David and Tien’s understated presence raises poignant questions of fathers and children, of passing down legacies from one generation to the next. The past and present then collide in dazzling fashion during the blistering action sequences that light up the second half, as Lee films his protagonists without any use of de-ageing technology; they run through the set pieces with an ungainly, sweaty awkwardness, and a weary awareness that only comes in hindsight of the futility of their actions. They’re contrasted beautifully with Chadwick Boseman, who is glowingly youthful and commands immediate authority whenever in frame. That includes a moment when he persuades his men not to mutiny, after they hear of Martin Luther King’s assassination over the radio and are told by the Vietnamese that they owe America nothing.
Lee juggles the two timelines with a bravura use of alternating aspect ratios, ratcheting up the suspense to breathless heights in one scene involving a landmine. Leaning into The Treasure of the Sierra Madre as well as Apocalypse Now, it’s a film steeped in meta-textual wit and brazen visual and verbal references – all part of Lee’s quest to explicitly correct the familiar history book (and cinema) narratives. A shout-out most notably goes to Milton Lee Olive III, the first African-American to be awarded the Medal of Honour after Vietnam. Throughout, our band of brothers tellingly refer to the conflict as “the American war”, the same term the Vietnamese use for an unjust war that they never wanted and that left everyone worse off – even the plethora of French characters who appear in supporting roles make it clear how much their own countrymen suffered.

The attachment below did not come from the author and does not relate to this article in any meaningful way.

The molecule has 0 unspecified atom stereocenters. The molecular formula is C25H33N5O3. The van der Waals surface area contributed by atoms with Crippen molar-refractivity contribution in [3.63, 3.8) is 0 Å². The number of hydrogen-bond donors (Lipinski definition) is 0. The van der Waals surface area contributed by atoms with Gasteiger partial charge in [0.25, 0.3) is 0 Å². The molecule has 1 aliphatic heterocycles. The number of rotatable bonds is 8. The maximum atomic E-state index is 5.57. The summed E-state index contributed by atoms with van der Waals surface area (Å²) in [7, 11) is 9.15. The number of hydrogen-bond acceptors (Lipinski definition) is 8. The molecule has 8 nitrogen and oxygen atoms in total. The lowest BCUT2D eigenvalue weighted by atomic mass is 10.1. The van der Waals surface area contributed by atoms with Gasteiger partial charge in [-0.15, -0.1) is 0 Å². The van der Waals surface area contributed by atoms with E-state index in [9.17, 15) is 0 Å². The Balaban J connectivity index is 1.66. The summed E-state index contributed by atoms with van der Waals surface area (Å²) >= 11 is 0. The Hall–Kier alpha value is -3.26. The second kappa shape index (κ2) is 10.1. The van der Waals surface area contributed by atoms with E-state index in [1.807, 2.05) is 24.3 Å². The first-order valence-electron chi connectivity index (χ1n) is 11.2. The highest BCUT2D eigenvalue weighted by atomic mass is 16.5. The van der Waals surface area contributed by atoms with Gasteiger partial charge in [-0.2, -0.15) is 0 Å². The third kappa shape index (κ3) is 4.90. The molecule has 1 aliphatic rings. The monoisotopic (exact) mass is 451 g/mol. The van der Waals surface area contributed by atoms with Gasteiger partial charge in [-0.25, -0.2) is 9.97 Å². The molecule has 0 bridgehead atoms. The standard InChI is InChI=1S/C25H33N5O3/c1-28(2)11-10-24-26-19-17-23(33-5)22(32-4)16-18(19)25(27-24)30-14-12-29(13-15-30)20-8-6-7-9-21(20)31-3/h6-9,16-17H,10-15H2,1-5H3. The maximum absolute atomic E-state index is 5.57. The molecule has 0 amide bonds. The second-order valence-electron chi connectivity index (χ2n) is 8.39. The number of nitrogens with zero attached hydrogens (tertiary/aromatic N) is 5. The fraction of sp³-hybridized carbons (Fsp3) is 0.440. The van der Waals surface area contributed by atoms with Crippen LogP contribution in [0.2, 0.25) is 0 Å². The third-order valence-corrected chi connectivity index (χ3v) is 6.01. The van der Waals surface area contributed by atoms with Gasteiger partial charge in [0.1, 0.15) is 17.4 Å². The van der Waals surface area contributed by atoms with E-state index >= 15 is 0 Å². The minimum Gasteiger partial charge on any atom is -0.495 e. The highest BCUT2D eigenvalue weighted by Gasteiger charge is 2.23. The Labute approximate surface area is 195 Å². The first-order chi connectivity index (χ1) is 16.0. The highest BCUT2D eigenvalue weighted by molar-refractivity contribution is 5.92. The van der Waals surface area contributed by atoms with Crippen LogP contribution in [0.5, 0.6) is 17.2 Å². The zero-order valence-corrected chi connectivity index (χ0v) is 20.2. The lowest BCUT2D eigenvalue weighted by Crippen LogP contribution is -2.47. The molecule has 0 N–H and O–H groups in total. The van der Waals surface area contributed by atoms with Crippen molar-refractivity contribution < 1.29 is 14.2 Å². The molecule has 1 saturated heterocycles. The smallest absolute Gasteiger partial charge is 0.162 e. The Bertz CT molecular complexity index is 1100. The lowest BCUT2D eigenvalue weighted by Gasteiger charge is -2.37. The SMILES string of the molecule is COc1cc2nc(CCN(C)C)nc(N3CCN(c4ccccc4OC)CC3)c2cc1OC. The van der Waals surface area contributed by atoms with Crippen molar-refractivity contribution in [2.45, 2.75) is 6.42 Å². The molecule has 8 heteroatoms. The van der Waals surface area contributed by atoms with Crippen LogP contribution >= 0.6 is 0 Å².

The result is an exploration of patriotism and pride on multiple layers, a thought-provoking study of the line between coming to terms with what’s already happened and holding on to grudges and greed. It all comes to a head in Lindo’s astonishing central performance, which deserves all the awards going. Lindo, after working with Lee on Malcolm X, Clockers and Crooklyn, has recently enjoyed a meaty lead role in legal drama The Good Fight, and it’s a joy to see him given an even bigger showcase here, moving from righteous rage to destructive selfishness, from yelling at Vietnamese street vendors to delivering powerful soliloquies to camera – all while grappling with a long-held guilt and, in one memorably bloody moment, facing off against a snake.
Paul is a figure of pain, sadness and loneliness, and he ultimately can only turn to Marvin Gaye’s God Is Love to reconcile his many inner contradictions. “He made this world for us to live in, and gave us everything, and all he asks of us is we give each other love,” he sings, as much to himself as to anyone else – less your typical descent into madness and grief and more a growing conviction of the need to love and support each other.
Occasionally messy, but vividly so, Da 5 Bloods is an ambitious epic that’s as thrilling as it is urgently relevant. It would be astonishing how timely the film’s release on Netflix is, in the weeks after the tragic death of George Floyd, if it weren’t for the fact that this is exactly the movie’s point: 45 years after the Vietnam War ended, Da 5 Bloods reminds us that the war to show society that Black lives matter hasn’t ended. And yet, for all its urgent anger, Lee also finds optimism in the way that younger generations are standing up to support the fight. That, in the face of atrocities that are still happening, is what’s going on.
Da 5 Bloods is available on Netflix UK, as part of an £8.99 monthly subscription.